Seattle’s Department of Transportation (SDOT) and the University of Washington are working with three big businesses to bring better delivery service to city residents.
A new research center dubbed the Urban Freight Lab recently launched in order to investigate high-impact, low-cost methods for businesses to deliver products in urban areas and help cities work through street space issues, the Seattle Daily Journal of Commerce reported.
The lab will work with SDOT, Costco, Nordstrom and UPS to provide faster delivery service to urban consumers. As a new addition to the UW Supply Chain Transportation & Logistics Center, the lab will bring together transportation and urban planners with freight carriers, retailers, technology companies and real estate developers.
As city residents place more and more orders for delivery, companies and metropolitan areas are struggling to fulfill demand and efficiently transport goods through confined streets. The Urban Freight Lab will provide a solution to this logistics problem by focusing on the last leg of delivery. This final step begins when a delivery driver leaves a loading bay and ends when a parcel is dropped off in a residential lobby.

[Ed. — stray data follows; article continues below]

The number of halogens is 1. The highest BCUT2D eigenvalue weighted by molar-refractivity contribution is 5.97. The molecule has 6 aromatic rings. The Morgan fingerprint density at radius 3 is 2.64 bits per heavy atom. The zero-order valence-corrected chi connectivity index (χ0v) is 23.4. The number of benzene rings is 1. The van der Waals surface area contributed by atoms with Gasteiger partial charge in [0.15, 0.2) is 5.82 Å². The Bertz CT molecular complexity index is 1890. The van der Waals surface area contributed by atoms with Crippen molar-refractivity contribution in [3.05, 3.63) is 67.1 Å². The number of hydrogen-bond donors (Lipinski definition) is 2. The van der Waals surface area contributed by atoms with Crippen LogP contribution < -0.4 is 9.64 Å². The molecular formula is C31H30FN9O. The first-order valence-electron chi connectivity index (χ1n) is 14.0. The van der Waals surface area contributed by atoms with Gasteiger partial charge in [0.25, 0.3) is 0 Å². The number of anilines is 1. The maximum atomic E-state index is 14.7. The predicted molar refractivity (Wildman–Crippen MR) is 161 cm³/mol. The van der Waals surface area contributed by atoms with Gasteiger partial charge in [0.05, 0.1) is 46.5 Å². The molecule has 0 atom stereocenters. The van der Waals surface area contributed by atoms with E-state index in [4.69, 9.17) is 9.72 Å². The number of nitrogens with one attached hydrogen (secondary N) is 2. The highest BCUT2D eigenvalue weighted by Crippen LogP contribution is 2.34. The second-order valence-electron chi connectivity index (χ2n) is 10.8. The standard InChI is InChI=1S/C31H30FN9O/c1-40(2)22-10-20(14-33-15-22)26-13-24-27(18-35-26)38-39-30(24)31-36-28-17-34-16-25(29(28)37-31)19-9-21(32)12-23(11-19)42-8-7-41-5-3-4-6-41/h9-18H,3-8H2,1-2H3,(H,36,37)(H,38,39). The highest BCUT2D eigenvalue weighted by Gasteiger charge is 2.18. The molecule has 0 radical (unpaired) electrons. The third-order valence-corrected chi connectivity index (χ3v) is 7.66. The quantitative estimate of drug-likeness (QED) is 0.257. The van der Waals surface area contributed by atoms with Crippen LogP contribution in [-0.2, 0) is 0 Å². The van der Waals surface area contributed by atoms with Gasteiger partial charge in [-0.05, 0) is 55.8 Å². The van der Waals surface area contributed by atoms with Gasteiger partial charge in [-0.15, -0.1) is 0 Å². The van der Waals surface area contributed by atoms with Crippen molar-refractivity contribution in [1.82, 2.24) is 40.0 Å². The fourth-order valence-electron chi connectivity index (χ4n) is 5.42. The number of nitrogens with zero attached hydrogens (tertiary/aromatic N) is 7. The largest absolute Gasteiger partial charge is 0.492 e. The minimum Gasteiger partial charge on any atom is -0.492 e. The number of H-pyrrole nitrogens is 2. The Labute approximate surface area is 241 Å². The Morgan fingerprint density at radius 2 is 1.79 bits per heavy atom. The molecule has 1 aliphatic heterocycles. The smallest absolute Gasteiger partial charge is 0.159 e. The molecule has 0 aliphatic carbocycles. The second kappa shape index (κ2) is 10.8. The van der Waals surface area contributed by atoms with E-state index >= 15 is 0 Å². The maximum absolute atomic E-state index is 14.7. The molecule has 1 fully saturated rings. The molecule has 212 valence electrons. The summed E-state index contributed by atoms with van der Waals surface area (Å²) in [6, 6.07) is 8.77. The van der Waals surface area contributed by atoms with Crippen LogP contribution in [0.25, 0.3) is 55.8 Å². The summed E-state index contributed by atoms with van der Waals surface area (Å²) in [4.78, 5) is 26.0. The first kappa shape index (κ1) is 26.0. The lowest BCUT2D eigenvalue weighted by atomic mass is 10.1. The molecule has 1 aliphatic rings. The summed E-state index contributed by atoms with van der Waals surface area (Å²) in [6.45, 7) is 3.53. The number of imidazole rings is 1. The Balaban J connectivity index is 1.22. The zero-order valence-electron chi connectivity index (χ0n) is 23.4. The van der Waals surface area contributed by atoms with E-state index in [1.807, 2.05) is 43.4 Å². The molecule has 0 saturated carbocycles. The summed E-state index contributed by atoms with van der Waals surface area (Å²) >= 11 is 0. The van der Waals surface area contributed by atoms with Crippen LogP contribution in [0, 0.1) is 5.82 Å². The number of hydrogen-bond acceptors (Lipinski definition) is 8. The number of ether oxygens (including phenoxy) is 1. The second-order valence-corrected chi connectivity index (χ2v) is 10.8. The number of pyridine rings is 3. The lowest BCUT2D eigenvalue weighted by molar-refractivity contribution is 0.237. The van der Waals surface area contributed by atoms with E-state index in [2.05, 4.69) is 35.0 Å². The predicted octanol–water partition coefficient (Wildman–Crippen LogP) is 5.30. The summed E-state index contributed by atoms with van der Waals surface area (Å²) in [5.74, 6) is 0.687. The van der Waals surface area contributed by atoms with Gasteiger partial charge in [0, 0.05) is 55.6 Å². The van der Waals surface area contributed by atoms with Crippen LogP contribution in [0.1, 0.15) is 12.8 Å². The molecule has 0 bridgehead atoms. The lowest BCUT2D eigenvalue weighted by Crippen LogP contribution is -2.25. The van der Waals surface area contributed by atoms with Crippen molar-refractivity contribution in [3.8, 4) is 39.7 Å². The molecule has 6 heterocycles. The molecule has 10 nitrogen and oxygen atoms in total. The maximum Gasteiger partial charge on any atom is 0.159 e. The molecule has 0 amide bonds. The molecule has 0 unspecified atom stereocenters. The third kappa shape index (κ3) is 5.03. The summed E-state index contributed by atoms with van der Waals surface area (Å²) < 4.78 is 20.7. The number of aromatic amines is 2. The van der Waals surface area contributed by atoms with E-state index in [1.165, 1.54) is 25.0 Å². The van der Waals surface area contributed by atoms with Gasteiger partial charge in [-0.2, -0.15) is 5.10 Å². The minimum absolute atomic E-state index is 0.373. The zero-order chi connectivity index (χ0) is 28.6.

“From the first mile to the last fifty feet, freight delivery is changing,” SDOT director Scott Kubly said. “For big trucks coming out of the Port of Seattle and small trucks delivering to people’s homes and businesses, this joint project will address the rapidly evolving world of freight movement.”
Researchers at the Urban Freight Lab will map out the existing freight infrastructure for cities and document how deliveries are managed in other environments. Solution testing will also be conducted at the lab, in order to analyze if managing curb spaces or installing centralized drop-off lockers would help the greater urban delivery dilemma. The research team also hopes to develop “Urban Freight Score” in the future, which will eventually measure truck accessibility around Seattle’s landscape.
Anne Goodchild, head of the Urban Freight Lab, said it will be challenging for cities to regulate their commercial vehicle load zones as residents continue to order more packages. She suggested that cities could charge more during daily peak hours and make zones available for commercial and transit vehicles to approach limited street space.
“As our cities grow, as congestion increases, the city wants to use the curb as efficiently as possible,” Goodchild said. “Coming up with that pricing scheme will not be easy.”
Retailers, including Nordstrom, are also exploring other delivery alternatives to efficiently navigate through cities and fulfill the growing demand of online deliveries among urban residents.
“We have more than 300 Nordstrom and Nordstrom Rack stores—many in dense urban settings with a range of delivery settings, including common docks and unique situations,” said Nordstrom’s director of transportation, Loren VandenBerghe. “We are always interested in ways to better support our stores so we can better serve our customers.”